Space is pretty good for front-seat occupants, with no complaints about the lack of leg, shoulder or headroom. There is also a surprising amount of room in the rear, even more so when you consider that the new Rio hatch is 250mm shorter than its predecessor. There is enough legroom, headroom and shoulder room for two rear occupants, but with three full-size adults, the rear seats are just exact. The boot isn’t vast enough for all your needs, but with the 60/40 split rear seats folded, it definitely brings in some extra space. The materials used for the seat upholstery on our test car were impressive and the black and tan colour combination seats looked sporting and were pretty comfortable. We are sure that the Rio’s seats can take some thrashing, but still maintain its form and last for a long time.

The Rio as available in the GCC will come with a DOHC, four-cylinder in-line 1400cc powerplant. Developing 94bhp at 6000rpm and 124.5 Nm of torque at 4700rpm from its nearly square engine (75.5 x 78.1mm bore and stroke), the Rio is no wannabe sports car but is no slowpoke either. It does need a heavy foot on the right pedal to make good progress, but once at cruising speeds it feels like there is something left in the engine for emergencies. The four-speed automatic gearbox on our test car transmits power to the front wheels and did the job adequately without much fuss. The Rio also comes equipped with a five-speed manual for those who prefer shifting gears the real way.

On the move, the Rio feels steady and provides a ride that borders on the supple side. Now this can be a good thing or vice versa in that the ride is comfortable but the flip side is that the handling suffers. The dampers are set on the softer side and while they do soak up most of the road bumps providing a comfortable ride, they do tend to pitch and induce body roll in corners. Also the Rio tends to sway a lot more than comparable cars in crosswinds, with the driver having to make constant corrections to the wheel. Talking of the steering wheel, it does seem to be well-weighted but conveys quite a wooden feel back to the driver. For sure it does the job admirably but then again, for a vehicle built to a price, the Koreans still have some way to go to bring some life and character into their products. Overall though, the smartly dressed Rio goes well enough for what it is, and is quite smooth, except the engine turns noisy when revved hard. Anti-lock brakes with EBD are standard, allied to disc brakes all round, both of which are expected on today’s cars.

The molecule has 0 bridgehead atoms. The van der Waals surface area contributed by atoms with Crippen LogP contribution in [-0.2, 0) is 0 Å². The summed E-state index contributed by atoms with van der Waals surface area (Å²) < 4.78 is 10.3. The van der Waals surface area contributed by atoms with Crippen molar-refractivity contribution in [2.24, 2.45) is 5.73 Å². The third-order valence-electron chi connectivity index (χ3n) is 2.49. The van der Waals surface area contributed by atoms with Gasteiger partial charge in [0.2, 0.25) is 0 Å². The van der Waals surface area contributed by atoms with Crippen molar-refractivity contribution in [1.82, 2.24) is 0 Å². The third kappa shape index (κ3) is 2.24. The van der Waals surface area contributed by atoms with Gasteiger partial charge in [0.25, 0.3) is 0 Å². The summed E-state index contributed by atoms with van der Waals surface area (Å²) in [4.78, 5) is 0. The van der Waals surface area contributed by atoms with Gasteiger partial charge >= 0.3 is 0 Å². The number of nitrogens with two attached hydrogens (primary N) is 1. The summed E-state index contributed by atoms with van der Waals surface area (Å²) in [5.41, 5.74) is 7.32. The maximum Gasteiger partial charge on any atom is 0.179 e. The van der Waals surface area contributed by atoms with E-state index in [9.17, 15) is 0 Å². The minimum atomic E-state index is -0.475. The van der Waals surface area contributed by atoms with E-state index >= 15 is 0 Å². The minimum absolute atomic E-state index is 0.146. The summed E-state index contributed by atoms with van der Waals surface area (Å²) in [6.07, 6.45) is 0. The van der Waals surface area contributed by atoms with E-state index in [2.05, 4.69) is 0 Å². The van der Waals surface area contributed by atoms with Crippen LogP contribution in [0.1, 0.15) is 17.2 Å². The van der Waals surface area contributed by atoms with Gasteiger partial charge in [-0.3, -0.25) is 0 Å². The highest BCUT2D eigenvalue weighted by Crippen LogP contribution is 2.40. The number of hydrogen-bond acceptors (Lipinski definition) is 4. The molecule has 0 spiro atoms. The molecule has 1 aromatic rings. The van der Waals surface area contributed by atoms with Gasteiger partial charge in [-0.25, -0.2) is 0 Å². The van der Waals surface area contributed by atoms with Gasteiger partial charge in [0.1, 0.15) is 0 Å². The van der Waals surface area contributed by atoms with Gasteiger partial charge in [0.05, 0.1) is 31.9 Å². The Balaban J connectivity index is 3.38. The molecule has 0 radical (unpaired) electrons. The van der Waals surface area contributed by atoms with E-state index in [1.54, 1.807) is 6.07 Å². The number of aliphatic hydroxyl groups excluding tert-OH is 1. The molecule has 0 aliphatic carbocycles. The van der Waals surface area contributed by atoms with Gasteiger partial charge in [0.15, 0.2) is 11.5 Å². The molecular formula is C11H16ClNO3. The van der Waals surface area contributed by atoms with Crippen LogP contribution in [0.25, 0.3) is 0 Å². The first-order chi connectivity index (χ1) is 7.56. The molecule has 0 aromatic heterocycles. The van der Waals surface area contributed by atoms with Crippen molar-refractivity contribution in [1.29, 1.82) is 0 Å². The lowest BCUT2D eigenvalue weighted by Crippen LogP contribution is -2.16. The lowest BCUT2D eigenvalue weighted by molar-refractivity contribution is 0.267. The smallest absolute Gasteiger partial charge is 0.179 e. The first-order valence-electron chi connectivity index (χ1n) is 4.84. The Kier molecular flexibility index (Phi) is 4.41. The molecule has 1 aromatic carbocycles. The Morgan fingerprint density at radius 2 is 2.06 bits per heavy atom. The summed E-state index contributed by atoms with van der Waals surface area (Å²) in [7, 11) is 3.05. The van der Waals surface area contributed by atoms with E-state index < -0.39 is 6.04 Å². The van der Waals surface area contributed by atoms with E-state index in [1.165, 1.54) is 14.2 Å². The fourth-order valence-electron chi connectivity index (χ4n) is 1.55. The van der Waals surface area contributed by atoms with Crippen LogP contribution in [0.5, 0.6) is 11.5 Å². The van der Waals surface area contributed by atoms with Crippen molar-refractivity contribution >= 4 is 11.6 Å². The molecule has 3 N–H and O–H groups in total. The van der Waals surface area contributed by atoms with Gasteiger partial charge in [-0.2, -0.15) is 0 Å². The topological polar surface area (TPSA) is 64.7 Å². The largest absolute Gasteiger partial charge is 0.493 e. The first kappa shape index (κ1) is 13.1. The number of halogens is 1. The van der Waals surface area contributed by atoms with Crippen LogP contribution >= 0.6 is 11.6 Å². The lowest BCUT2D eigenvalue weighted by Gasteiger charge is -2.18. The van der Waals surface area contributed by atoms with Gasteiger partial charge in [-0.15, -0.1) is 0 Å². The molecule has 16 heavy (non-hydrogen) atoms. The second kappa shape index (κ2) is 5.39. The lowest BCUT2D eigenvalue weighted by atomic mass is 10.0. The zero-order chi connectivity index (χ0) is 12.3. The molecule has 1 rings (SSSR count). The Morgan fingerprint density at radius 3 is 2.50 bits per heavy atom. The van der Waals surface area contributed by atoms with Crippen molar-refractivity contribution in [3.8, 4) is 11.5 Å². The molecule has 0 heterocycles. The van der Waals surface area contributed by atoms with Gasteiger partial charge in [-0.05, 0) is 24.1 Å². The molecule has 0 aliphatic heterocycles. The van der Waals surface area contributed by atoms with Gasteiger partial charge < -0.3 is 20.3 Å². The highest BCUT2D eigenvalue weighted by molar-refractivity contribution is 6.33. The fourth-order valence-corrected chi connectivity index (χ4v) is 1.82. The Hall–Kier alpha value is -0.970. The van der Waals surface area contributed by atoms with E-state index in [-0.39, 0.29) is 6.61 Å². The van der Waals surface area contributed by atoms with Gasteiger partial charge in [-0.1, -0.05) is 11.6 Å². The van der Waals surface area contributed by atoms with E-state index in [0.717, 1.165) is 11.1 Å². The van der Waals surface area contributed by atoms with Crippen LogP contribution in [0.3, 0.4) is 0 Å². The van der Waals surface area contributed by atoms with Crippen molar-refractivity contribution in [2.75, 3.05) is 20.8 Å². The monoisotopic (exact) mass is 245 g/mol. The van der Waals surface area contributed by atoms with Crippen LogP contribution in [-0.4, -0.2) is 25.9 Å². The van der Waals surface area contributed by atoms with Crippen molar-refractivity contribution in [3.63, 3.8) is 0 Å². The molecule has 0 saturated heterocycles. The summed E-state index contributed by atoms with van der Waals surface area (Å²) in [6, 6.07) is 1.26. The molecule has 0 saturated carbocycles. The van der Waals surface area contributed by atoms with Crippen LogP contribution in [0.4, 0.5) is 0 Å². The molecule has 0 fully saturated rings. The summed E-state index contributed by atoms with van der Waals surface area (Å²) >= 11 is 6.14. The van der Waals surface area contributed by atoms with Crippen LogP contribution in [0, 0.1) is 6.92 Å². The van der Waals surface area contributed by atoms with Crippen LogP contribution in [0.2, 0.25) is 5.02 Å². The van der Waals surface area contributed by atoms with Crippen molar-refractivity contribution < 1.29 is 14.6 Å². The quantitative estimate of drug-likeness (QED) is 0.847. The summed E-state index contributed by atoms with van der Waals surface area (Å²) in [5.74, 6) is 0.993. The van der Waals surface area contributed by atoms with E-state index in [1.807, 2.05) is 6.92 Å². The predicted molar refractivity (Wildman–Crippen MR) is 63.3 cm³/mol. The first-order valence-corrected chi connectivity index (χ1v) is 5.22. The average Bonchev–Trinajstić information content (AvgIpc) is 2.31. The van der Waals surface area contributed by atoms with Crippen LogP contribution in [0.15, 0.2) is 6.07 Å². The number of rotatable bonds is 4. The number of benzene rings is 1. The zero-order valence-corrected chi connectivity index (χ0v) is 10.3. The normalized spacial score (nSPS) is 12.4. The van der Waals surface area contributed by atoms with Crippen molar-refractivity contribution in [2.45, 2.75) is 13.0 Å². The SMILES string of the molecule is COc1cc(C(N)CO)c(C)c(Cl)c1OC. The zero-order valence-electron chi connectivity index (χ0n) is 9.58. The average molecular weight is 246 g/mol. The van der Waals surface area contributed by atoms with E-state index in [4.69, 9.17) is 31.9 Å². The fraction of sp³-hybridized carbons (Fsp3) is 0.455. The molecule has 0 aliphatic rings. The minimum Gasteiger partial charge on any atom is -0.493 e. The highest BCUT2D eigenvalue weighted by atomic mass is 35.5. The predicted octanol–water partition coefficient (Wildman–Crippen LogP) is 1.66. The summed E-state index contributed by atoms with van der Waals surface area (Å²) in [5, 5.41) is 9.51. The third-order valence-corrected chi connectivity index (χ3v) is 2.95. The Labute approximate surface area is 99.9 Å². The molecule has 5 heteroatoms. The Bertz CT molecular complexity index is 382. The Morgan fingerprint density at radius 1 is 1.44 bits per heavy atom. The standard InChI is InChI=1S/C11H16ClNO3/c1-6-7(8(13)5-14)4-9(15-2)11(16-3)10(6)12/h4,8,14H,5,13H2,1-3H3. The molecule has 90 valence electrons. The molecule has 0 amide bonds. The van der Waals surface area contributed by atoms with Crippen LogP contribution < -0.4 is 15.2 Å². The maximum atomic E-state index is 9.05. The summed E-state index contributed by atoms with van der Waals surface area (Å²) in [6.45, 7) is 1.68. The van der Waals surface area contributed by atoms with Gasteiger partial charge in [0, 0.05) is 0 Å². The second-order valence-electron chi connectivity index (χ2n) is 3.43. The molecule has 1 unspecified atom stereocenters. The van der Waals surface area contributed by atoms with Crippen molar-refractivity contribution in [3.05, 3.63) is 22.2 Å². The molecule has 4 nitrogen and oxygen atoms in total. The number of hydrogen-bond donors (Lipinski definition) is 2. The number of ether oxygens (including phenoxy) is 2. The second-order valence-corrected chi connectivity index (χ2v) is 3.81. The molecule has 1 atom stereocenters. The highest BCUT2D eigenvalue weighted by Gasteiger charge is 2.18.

The ride as we have mentioned above is mainly smooth, level and well controlled. But the biggest question mark over the Rio is the ability to stay composed at speed over poor roads. We did not have a chance to check the car out over such roads as our test was mainly done inside Dubai’s city roads. But having driven a friend’s previous generation Rio a handful of times earlier, I would definitely say that this new Rio is spades ahead of its predecessor and drives with a greater composure. It is surprisingly a quiet car too, unlike its forbearer, with little wind noise (this only intrudes at speeds of 110kph and above). Kia engineers focussed on minimising vibrations over a wide range of frequencies, refining the Rio’s design in more than 40 areas. Rear space gets a real thumbs-up in the Rio going with the standards prevalent in the industry for notchbacks/hatchbacks. There is a lot of usable storage space in the cabin including an umbrella shelf below the steering column.

“Everything has changed apart from the name,” says Kia of its new Rio. The old Rio was a misfit car, almost Focus-sized but selling for supermini money and built as cheaply as a car could reasonable be. Kia has worked hard on quality and refinement, work that has already proved its worth in the Focus-size Cerato. In the USA, the Rio notchback is positioned as an upscale fashionable car, but Kia officials at its recent launch in the United Arab Emirates attributed it moving from a conservative image to a sporty one with the 2005 model year, saying that the Rio was a strategically important model for Kia as it moves ahead aggressively in the sales charts in the region.

Kia plans to sell something like 120,000 Rio units per year throughout the world with one-third of those sales coming in from the Middle East, Africa and South American markets. The subcompact car category being one of the fastest growing segments in the automotive market today; Kia has done just the right move in redesigning the Rio and launching it at the most decisive time. With the fuel prices having gone up by say 30 per cent in the UAE in recent times, fuel-efficient small cars like the Rio provide the right balance between price consciousness, size and power.